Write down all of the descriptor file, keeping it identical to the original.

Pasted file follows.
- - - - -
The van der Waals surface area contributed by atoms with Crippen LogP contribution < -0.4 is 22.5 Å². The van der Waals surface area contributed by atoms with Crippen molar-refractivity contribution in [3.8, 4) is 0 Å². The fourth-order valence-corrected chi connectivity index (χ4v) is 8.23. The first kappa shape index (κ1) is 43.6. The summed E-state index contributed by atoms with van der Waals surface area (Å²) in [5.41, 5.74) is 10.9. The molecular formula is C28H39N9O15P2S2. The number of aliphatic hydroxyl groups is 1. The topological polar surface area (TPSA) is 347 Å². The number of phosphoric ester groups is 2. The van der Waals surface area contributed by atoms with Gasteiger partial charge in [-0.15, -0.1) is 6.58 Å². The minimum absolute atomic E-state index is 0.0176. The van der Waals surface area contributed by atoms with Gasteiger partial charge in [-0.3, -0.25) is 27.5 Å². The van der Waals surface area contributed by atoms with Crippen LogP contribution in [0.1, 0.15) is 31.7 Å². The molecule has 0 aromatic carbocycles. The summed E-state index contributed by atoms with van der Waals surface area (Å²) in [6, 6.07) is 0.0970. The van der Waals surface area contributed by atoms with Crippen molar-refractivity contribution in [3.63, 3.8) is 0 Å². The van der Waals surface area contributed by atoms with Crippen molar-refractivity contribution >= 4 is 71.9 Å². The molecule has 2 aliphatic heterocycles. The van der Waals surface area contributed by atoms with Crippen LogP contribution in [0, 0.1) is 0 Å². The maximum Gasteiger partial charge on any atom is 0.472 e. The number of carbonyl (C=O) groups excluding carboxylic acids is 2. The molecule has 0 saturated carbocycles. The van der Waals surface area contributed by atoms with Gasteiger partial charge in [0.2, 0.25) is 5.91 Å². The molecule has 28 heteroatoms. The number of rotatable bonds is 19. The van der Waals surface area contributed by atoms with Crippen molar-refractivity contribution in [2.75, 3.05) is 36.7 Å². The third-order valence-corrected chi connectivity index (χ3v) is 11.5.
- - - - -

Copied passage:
The van der Waals surface area contributed by atoms with Crippen LogP contribution < -0.4 is 22.5 Å². The van der Waals surface area contributed by atoms with Crippen molar-refractivity contribution in [3.8, 4) is 0 Å². The fourth-order valence-corrected chi connectivity index (χ4v) is 8.23. The first kappa shape index (κ1) is 43.6. The summed E-state index contributed by atoms with van der Waals surface area (Å²) in [5.41, 5.74) is 10.9. The molecular formula is C28H39N9O15P2S2. The number of aliphatic hydroxyl groups is 1. The topological polar surface area (TPSA) is 347 Å². The number of phosphoric ester groups is 2. The van der Waals surface area contributed by atoms with Gasteiger partial charge in [-0.15, -0.1) is 6.58 Å². The minimum absolute atomic E-state index is 0.0176. The van der Waals surface area contributed by atoms with Gasteiger partial charge in [-0.3, -0.25) is 27.5 Å². The van der Waals surface area contributed by atoms with Crippen LogP contribution in [0.1, 0.15) is 31.7 Å². The molecule has 0 aromatic carbocycles. The summed E-state index contributed by atoms with van der Waals surface area (Å²) in [6, 6.07) is 0.0970. The van der Waals surface area contributed by atoms with Crippen molar-refractivity contribution in [3.63, 3.8) is 0 Å². The van der Waals surface area contributed by atoms with Crippen molar-refractivity contribution >= 4 is 71.9 Å². The molecule has 2 aliphatic heterocycles. The van der Waals surface area contributed by atoms with Crippen LogP contribution in [0, 0.1) is 0 Å². The maximum Gasteiger partial charge on any atom is 0.472 e. The number of carbonyl (C=O) groups excluding carboxylic acids is 2. The molecule has 0 saturated carbocycles. The van der Waals surface area contributed by atoms with Gasteiger partial charge in [0.2, 0.25) is 5.91 Å². The molecule has 28 heteroatoms. The number of rotatable bonds is 19. The van der Waals surface area contributed by atoms with Crippen molar-refractivity contribution in [2.75, 3.05) is 36.7 Å². The third-order valence-corrected chi connectivity index (χ3v) is 11.5.